It’s incontrovertible that the cure for homelessness is housing: Cities from Phoenix to Seattle have prioritized getting people off the streets and under roofs. Research has found that the “housing first” approach saves money: When academics at the University of North Carolina Charlotte compared the medical bills of a group of homeless people before and after they got into stable housing, they saw total costs drop from $2.5 million to $760,000.
A new bill introduced in Hawaii aims to further codify housing as a “cure” to homelessness–which, under this new proposal, would be classified as a medical condition. The bill would allow physicians to write prescriptions for housing, in addition to medicine.
The state senator who introduced the bill, Josh Green, also happens to be a physician; he told the Guardian that the idea for the bill arose from his experience in the emergency room, where he’d often treat homeless patients for basic ailments at exorbitant costs. “According to Green,” the Guardian wrote, “a recent internal study by a major Hawaiian insurer found that over half of the state’s $2 billion Medicaid allotment was consumed by a tiny fraction of users, many of whom are dealing with homelessness, mental illness, and substance addiction.”
But many of those health care needs for the homeless disappear once they’re housed. One successful “housing first” program in the state, the Hawaii Pathways Project, housed 41 homeless individuals in permanent supportive housing, and over the course of the program in 2015, saw a 43% decrease in monthly health care costs for each client. Green added that medical needs of homeless individuals cost the state an average of $120,000 per year, while annual housing costs are only around $18,000. Given that Hawaii–where an estimated 53 people per every 10,000 are homeless–has the highest per-capita homelessness rate in the nation, the bill could save the state billions, and serve as a crucial lifeline for many in need.
The counterargument to the “housing first” strategy goes something like this: Because homeless people are often dealing with such severe physical and mental health issues, they won’t be able to manage a home on their own. Better to treat the problems first, then let housing follow. Green disagrees. Speaking on WBUR’s Here & Now, Green said that “just treating a symptom of homelessness–which is often the mental illness, or the drug addiction, or just the devastating impact of being homeless and under assault by life on the streets–isn’t enough. We have to change the paradigm directly.”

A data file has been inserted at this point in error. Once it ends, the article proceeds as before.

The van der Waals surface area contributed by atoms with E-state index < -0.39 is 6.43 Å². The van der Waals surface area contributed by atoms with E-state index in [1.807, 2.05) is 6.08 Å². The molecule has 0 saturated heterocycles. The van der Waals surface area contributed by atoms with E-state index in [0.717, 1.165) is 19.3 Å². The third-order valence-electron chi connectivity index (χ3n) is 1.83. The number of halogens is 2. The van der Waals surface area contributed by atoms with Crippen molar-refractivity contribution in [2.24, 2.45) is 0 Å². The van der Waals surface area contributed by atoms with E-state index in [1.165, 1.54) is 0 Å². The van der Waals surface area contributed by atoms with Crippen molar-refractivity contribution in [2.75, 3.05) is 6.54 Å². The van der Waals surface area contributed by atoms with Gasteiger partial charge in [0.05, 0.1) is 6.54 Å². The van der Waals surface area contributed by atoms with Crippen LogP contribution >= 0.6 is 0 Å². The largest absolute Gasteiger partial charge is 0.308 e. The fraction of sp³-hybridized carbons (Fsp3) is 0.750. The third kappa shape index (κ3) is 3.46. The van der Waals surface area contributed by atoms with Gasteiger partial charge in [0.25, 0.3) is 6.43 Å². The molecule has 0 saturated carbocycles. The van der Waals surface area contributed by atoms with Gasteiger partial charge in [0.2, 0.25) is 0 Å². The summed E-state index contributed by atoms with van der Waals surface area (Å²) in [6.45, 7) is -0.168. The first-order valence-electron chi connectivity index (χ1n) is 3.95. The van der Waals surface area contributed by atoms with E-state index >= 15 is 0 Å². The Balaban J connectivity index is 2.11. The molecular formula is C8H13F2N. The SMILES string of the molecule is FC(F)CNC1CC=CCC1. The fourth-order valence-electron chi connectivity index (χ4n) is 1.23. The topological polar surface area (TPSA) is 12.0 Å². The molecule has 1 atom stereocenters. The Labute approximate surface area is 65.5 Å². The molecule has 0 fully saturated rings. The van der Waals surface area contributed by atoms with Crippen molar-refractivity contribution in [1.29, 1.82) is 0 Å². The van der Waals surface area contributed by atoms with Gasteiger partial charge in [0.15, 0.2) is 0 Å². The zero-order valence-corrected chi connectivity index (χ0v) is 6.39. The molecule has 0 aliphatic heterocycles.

Green told WBUR that while he very much supports housing-first programs that are seeing success across the country, he added that the dollars for these initiatives comes from the states’ Department of Health and Human Services budgets, which often aren’t large enough to meet the need. In Hawaii, Green said, the HHS budget for housing-first programs is only 10% of what it needs to be. “We’re spending $3 million now,” Green said. “We need $30 million at least to meet need.” Tapping into Hawaii’s Medicaid resources, which, at around $2 billion, are much more robust, would allow the state to deliver more complete services.
But housing, under Green’s bill, would not be dispensed carelessly: Doctors would prescribe a home on a case-by-case basis to individuals who have been homeless for at least six months and suffer from mental illness or substance addiction.
The bill is working its way through Hawaii’s state legislature; the Senate will vote on the bill on March 2. It’s faced some opposition from Republican lawmakers, who say that the proposal oversteps the purview of health care, and also from some homeless services providers. Kimo Carvalho, a spokesman for the Institute of Human Services, told the Guardian that there’s a risk that mentally ill people will not remain in the housing they’re offered; a better use for the Medicaid funding, he added, would be “targeted housing for people with specialized needs, such as mental health group homes, or addiction recovery housing, because many of the neediest clients targeted by Green’s bill might refuse accommodation.”
But among the homeless community, the proposed bill has struck a chord. One man, Stephen Williams, who’s frequently hospitalized because life on the streets in Honolulu exacerbates his psoriasis and leads to staph infections, told the Guardian: “It’s very clear to me. If I could get a place to stay, I wouldn’t have to go to the hospital so often.”